There’s not a lot of activity the day after New Hampshire: Amy Klobuchar raises money in New York City… Michael Bloomberg stumps in Tennessee… And Deval Patrick makes an announcement at 10:00 a.m. ET from New Hampshire.

Dispatches from NBC’s campaign embeds

Bernie Sanders last night switched up his normal stump speech, which usually includes calls for radical change and a step away from the establishment, to include a message of unity as he came away with a win in N.H., NBC's Gary Grumbach reports: "Sanders spoke for about nine minutes, thanking his supporters and expressing his 'appreciation and respect' for his fellow Democratic competitors. “Tonight I want to take the opportunity to express my appreciation and respect for all of the Democratic candidates we ran against -- Pete Buttigieg, Amy Klobuchar, Elizabeth Warren, Joe Biden,' Sanders said. 'And what I can tell you, with absolute certainty, and I know I speak for every one of the Democratic candidates, is that no matter who wins -- and we certainly hope it's going to be us -- we're going to unite together.'"

Pete Buttigieg, who also congratulated Sanders in his election night speech, decided to also take the mantle as an alternative to Sanders, NBC's Priscilla Thompson reports: "Buttigieg took direct aim at Sen. Bernie Sanders, though not by name, suggesting that his style of politics is the 'road to reelecting Donald Trump,' and continuing to push messaging that it leaves far too many people out. 'Vulnerable Americans do not have the luxury of pursuing ideological purity over an inclusive victory,' Buttigieg said."

ICYMI: News clips you shouldn’t miss

All four of the Justice Department’s prosecutors in the Roger Stone case resigned on Tuesday after the Justice Department said it would reduce its sentence recommendation shortly after President Trump condemned that recommendation.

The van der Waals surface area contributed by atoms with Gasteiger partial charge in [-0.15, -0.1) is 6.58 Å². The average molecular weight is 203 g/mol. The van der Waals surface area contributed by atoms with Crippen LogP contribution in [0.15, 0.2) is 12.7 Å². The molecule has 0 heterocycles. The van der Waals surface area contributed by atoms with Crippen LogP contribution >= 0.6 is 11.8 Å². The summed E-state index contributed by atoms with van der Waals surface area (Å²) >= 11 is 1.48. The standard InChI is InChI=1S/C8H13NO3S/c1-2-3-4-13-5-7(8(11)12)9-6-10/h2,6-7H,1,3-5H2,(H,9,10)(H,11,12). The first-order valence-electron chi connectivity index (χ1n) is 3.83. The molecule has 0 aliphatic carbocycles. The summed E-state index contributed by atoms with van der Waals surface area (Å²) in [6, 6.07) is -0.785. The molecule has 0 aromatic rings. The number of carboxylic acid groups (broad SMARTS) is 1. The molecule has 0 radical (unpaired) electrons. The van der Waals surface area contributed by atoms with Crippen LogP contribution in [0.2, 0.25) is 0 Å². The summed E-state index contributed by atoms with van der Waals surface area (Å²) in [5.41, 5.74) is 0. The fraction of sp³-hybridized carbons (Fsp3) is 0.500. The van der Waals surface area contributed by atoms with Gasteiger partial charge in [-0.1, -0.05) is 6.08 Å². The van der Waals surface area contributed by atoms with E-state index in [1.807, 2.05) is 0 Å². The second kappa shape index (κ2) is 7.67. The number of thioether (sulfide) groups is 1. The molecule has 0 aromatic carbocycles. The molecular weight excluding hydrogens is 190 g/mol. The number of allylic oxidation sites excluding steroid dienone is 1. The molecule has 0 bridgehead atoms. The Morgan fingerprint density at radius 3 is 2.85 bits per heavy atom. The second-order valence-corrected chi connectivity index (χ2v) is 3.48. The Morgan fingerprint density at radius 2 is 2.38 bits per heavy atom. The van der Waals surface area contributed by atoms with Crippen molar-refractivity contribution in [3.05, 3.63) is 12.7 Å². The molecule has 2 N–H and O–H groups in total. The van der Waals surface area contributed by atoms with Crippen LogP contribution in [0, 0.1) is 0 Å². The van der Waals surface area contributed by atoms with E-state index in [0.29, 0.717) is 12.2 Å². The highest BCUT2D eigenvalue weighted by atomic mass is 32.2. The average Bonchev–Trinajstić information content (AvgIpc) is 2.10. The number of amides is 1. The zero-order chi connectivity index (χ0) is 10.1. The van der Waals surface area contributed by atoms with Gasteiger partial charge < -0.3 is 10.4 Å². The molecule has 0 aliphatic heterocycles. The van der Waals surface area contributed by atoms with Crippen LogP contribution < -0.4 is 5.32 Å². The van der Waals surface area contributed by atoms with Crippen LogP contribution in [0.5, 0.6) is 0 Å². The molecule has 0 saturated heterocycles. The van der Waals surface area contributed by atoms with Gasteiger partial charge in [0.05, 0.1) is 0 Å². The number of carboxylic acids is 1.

President Trump told reporters that the military should “handle” Army Lt. Col. Alexander Vindman, a key impeachment witness, “any way they want.”

Michael Bloomberg is battling criticism from President Trump as well as Democrats after old comments surfaced of him defending the controversial “stop and frisk” policing policy.

Trump Agenda: Bill, Barr the door

The news in the Roger Stone case comes as NBC reports that Attorney General Bill Barr is taking a larger role in legal matters in which President Trump is interested.

The New York Times reports that the president has “conditionally approved” a deal with the Taliban that could set the stage for American withdrawal if the Taliban reduces violence in the country.

Estonia’s Foreign Intelligence Service is warning that Russia will interfere in the 2020 U.S. presidential election.

2020: Goodbye to Andrew Yang and Michael Bennet

Andrew Yang and Michael Bennet have dropped out of the Democratic presidential race.

Joe Biden is looking to South Carolina to reset his campaign.

More details are coming out about the Nevada Democrats’ plans for their caucus after the debacle in Iowa.

And the top union in Nevada, the Culinary Union, is warning members that Bernie Sanders would end their coveted union health care plan if elected.